Yesterday, Samsung confirmed that it will be unveiling a portable media player called the Galaxy Player at CES next week. The Galaxy Player is Android-based and its design and specs are clearly derived from Samsung's Galaxy S smartphone. Those specs are:
- 4-inch Super Clear LCD screen (800 × 480 resolution)
- 1GHz processor
- Bluetooth 3.0
- 3.2-megapixel rear camera
- VGA front-facing camera
- HD video playback
- microSD card slot
- SoundAlive audio enhancing technology
- Supports Samsung Apps and Android Market
1200mAh removable battery
If those specs make you think the Galaxy Player is essentially just a Galaxy S minus the calling capabilities, you're right. The player is clearly design with the same market and intent as Apple's iPod touch (all models of which have been derivatives of an iPhone model that hit the market a few months earlier).
One key difference is that an iPod touch is an ideal choice for anyone who wants all the iPhone features minus a specific carrier (particularly here in the U.S.). Android handsets, on the other hand, are available on virtually every carrier in the world. The diversity of manufacturers also allows for Android devices that are specifically designed for media and/or gaming. I'm not sure if that will impact sales or the popularity of the Galaxy Player relative to the iPod touch, but it is noteworthy difference between Apple and Samsung's offerings.
Of course, this isn't the first time that Samsung has borrowed some pages from Apple's playbook. In fact, with the addition of the Galaxy Player, Samsung is almost seems duplicating Apple's mobile and media strategy to the letter: A smartphone with a media focus (Galaxy S), early adoption of new technologies like NFC (Nexus S ), a well-designed and successful tablet (Galaxy Tab – so far the only tablet to come close to the iPad in terms of mass appeal), its own online store for music and video (Media Hub), smart TVs that offer access to personal media and Internet services, its own mobile app marketplace (Samsung Apps), and now a media player that sports almost all the same features of its other devices. The company also partners heavily with Google to deliver a "true" Android experience without major customizations (something similar to Apple's mindset about not allowing carriers to customize the iPhone in any way).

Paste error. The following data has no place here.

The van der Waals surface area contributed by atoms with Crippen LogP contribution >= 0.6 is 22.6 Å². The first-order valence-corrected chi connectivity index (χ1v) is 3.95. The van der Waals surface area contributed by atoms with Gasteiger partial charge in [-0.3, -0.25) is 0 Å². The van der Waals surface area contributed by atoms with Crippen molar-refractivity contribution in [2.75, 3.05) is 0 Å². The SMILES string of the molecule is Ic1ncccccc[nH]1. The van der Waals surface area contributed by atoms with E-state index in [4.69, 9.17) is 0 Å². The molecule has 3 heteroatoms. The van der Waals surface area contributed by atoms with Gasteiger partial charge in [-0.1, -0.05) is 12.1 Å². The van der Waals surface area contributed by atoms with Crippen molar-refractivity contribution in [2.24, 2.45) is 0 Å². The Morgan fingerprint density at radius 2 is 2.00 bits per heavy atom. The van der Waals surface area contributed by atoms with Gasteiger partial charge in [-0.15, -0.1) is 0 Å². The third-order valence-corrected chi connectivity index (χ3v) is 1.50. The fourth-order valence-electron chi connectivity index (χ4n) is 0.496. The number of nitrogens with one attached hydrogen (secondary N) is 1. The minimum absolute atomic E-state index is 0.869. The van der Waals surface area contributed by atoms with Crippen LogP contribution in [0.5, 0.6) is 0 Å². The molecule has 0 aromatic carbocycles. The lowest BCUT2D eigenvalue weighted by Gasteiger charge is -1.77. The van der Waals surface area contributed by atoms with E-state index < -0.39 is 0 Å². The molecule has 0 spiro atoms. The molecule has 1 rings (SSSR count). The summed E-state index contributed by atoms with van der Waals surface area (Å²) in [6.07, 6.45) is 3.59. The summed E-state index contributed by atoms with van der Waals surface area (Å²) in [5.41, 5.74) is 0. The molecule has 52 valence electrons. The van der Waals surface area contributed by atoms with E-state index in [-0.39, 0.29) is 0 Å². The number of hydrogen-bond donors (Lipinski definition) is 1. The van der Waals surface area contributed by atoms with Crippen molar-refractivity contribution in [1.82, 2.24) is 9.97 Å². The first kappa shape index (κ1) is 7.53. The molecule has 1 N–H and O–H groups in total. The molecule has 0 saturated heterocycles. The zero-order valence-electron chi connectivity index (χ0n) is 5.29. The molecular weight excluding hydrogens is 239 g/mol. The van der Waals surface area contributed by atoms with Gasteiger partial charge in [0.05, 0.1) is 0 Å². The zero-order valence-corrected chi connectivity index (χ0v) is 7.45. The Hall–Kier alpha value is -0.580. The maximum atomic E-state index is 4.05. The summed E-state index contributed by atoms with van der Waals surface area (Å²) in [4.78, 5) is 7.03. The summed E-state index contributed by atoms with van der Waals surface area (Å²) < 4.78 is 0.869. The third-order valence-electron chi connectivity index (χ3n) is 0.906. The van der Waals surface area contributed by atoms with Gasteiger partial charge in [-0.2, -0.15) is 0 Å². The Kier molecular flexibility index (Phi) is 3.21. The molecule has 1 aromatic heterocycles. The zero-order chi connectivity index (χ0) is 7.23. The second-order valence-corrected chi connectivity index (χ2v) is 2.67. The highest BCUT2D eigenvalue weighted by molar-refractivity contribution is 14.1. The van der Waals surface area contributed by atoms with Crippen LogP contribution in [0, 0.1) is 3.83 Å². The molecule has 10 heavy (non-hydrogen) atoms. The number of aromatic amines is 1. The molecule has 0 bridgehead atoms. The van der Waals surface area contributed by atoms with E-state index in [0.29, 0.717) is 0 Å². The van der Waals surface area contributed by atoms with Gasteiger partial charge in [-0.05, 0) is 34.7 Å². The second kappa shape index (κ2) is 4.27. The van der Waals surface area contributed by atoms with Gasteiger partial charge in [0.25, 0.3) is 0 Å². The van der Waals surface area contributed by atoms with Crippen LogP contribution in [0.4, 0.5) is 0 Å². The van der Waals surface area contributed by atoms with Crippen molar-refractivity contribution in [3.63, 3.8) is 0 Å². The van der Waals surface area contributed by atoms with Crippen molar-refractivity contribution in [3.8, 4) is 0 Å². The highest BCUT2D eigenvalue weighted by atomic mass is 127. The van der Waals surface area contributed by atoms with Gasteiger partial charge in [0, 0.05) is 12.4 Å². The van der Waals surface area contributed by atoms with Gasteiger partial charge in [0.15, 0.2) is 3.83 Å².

Samsung isn't alone in pursuing this mix of strategies, of course. They have been the most broadly successful, however. The success of the Galaxy Tab versus other Android tablets is a great example. In fact, out of all the iPhone/iPad/iTunes-killers out there, Samsung is the biggest competition for Apple because it is pursuing the same broad-based strategy in a very good way instead of picking just one or two areas.
I don't really see Samsung killing off Apple in any of these areas, but the company is building an equally large and attractive ecosystem of solutions that will attract a very solid customer base. As ITWorld's Peter Smith points out, that could easily make Samsung the dominant Android manufacturer and give the company some serious clout in controlling the development of Android over the coming years.